We are all born free. We are all born with nature’s bar code, a fingerprint. It is unique, we share it with no-one, but if all goes to plan you will share it’s image with every law enforcement agency and God knows who else besides, who has access to the EU database.

That is now EU law.Your Government and the other 24 in the EU have signed up to it.
Reference -
http://www.eupolitix.com/EN/Interviews/200411/5d94b5bb-4708-4452-9c83-165486ad7d47.htm

Posted by: Edward Teague | Jul 13, 2005 11:17:12 AM

http://www.timesonline.co.uk/article/0,,22989-1690261,00.html

Latest poll data:

61% agree with the introduction of ID cards, 34% are opposed.

Posted by: Heiko Gerhauser | Jul 13, 2005 11:43:36 AM

Had the bombers been carrying ID cards, their homes would have been raided Friday not Tuesday of the next week, giving the cell organiser less of a head start in getting out of the country.

If it was more difficult for the cell organiser to acquire false papers, there is some chance he would have been caught while doing so.

If he travelled under his own identity, it would be much easier to issue an international arrest warrant for him.

It's a ludicrous denial of the reality to state that because id cards couldn't prevent all possible terror attacks, a good id card system would not make the terrorists lives more difficult, and so reduce the number of attacks.

soru

Posted by: soru | Jul 13, 2005 12:04:53 PM

A really significant amount of travel within Europe is done not on a passport but on an identity card which is just a piece of cardboard with a photograph attached. It is a weak link

Huh? Where does he get that knowledge from? He has probably never seen a German id card.

My (now expired) German id card issued in 1994 is essentially the same as plastic part with the picture in my passport. It even has the machine readable code at the bottom. All the other security features are the same. Piece of cardboard with a picture, yeah right.

As I can't renew it anyway (you can't renew a German id card if you live abroad) I haven't really followed the debate in Germany, but I believe Otto Schily (home secretary in Germany) is pushing for biometrics in them as well.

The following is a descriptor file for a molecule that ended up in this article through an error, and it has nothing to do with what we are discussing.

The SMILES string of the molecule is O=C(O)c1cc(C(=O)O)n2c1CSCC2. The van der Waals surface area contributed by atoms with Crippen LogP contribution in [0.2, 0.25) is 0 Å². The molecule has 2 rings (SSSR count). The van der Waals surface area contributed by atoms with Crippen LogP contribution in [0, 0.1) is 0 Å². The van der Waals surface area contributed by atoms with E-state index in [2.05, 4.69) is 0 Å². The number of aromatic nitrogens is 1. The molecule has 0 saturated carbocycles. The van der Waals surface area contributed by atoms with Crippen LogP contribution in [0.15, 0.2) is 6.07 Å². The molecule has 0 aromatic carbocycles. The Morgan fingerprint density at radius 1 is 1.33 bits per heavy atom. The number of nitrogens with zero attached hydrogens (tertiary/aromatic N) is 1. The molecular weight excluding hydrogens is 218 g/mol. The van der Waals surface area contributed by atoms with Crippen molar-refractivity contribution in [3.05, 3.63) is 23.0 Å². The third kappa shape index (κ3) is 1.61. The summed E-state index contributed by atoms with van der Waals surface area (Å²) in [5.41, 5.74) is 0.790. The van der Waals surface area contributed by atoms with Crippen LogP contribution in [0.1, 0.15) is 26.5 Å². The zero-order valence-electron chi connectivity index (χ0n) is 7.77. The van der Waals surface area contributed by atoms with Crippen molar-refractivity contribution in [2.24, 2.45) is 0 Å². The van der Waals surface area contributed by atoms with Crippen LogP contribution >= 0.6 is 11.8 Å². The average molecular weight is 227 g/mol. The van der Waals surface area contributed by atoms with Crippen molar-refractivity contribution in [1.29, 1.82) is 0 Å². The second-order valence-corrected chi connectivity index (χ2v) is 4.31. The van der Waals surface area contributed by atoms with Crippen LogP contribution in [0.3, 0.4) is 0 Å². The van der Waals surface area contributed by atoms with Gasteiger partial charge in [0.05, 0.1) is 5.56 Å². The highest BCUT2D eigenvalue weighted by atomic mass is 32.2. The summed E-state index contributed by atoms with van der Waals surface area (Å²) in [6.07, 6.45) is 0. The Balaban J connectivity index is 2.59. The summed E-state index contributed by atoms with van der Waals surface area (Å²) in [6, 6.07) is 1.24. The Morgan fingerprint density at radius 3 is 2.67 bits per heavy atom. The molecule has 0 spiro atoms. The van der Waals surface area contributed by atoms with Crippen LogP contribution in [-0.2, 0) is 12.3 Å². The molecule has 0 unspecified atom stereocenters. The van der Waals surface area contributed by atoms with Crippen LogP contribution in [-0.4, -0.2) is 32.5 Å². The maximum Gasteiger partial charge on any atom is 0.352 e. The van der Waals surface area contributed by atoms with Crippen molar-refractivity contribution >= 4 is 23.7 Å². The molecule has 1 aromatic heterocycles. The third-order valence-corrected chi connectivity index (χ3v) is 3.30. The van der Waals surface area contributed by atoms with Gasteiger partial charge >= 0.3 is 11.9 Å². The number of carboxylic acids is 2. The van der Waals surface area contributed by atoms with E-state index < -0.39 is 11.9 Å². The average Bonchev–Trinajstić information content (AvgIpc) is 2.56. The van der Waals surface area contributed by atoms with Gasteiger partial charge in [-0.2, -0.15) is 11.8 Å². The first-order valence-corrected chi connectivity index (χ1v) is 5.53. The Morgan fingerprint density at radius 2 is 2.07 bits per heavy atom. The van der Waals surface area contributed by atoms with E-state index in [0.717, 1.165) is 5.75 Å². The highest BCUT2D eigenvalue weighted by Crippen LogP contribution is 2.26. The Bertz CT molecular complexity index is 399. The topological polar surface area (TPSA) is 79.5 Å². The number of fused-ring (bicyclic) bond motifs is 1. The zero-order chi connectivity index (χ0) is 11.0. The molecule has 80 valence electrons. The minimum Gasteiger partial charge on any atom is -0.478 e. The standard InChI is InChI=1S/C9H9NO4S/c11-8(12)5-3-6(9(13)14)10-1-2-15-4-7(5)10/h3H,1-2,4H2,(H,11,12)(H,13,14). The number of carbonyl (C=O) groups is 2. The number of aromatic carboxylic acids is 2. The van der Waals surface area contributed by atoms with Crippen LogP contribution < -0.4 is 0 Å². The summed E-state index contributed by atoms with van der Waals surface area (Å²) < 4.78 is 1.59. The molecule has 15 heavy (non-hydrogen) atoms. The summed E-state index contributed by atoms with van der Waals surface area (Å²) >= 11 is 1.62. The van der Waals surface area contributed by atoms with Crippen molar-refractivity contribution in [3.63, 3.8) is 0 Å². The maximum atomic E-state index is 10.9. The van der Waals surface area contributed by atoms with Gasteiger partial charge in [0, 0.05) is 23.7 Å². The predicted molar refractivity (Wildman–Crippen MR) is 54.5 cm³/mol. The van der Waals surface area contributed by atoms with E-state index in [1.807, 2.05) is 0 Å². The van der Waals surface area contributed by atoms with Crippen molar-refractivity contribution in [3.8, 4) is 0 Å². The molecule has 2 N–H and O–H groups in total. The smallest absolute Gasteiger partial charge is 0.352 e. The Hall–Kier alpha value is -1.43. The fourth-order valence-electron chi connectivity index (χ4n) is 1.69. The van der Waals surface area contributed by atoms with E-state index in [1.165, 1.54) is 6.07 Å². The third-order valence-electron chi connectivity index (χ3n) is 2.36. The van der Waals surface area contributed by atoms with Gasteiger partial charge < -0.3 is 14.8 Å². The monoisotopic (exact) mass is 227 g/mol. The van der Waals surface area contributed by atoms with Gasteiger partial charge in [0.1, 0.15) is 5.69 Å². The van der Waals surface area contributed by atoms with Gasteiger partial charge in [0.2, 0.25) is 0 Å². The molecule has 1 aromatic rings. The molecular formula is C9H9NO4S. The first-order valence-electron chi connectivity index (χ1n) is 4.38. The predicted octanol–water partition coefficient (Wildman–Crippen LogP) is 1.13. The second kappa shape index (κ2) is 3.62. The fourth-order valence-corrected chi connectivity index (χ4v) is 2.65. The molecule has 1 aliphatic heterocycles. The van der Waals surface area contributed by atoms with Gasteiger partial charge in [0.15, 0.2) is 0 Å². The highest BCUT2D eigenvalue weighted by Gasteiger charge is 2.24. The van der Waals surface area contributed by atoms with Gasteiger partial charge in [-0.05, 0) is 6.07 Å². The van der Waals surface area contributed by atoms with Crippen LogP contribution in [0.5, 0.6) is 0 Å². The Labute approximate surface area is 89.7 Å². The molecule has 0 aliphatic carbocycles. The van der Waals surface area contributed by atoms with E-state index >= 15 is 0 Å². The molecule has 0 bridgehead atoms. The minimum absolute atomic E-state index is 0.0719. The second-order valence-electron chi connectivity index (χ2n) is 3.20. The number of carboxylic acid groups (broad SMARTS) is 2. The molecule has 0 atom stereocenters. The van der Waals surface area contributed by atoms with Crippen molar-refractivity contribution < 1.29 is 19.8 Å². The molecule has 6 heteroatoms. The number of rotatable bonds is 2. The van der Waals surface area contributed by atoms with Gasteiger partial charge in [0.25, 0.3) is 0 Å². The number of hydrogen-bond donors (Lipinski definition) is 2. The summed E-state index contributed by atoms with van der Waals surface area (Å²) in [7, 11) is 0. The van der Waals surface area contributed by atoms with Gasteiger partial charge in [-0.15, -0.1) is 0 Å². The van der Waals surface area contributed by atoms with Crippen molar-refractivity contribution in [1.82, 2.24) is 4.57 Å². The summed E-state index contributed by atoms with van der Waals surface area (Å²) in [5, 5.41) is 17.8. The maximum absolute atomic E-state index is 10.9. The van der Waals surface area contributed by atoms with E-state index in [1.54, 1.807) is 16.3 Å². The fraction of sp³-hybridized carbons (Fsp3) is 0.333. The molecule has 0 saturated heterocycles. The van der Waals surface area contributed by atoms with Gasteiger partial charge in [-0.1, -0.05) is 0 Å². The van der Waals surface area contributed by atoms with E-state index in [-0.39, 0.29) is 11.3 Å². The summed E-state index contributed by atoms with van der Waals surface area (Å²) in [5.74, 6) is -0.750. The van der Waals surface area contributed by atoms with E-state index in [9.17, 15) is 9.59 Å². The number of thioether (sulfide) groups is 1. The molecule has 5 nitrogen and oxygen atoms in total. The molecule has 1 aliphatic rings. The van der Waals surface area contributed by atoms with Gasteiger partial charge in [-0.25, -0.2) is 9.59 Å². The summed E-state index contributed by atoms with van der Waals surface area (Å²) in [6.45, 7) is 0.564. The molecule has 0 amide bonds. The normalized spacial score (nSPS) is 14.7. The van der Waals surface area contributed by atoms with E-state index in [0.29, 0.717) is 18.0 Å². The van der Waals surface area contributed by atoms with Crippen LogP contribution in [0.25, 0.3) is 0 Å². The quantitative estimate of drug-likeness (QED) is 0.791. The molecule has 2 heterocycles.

Interestingly enough I might end up with a UK id card (didn't I read somewhere foreigners resident in the UK are going to get them first?) and a German passport. That'll be fun. Not.

Posted by: Armin | Jul 13, 2005 12:49:12 PM

Not only are fingerprints not unique they can be faked very easily. Using about $10 of household goods if the person that is donating the print is willing. Latent prints can also be used, again using easily found materials, for a slightly increased cost.
http://www.schneier.com/crypto-gram-0205.html#5

Posted by: chris | Jul 13, 2005 2:23:43 PM

"It's a ludicrous denial of the reality to state that because id cards couldn't prevent all possible terror attacks, a good id card system would not make the terrorists lives more difficult, and so reduce the number of attacks..."

Like the terrorists would have meekly had their own/any id card on them that would not have been blown to smithereens. Get real! Ask the Isrealis how easy it is to stop a suicide bomber - good ID system or not. And exactly how would it reduce the number of attacks? How many attacks have we had in Britain? One set of attacks on one day.

"If he travelled under his own identity, it would be..."

Yeah, like a cell organiser is going to travel (unplanned), on his own ID. What do you think this is? A childrens spy game? The naivity of some people is astounding! Don't you realise this guy is a 'mastermind' (according to every media source in the UK at the moment)?

Posted by: Nik | Jul 13, 2005 11:35:33 PM

IDcards are the "killer app" that civil servants, control freaks and crypto-fachos everywhere have been waiting for an excuse to introduce...

This has nothing to do with terrorism.

Posted by: not convinced | Jul 22, 2005 10:08:09 PM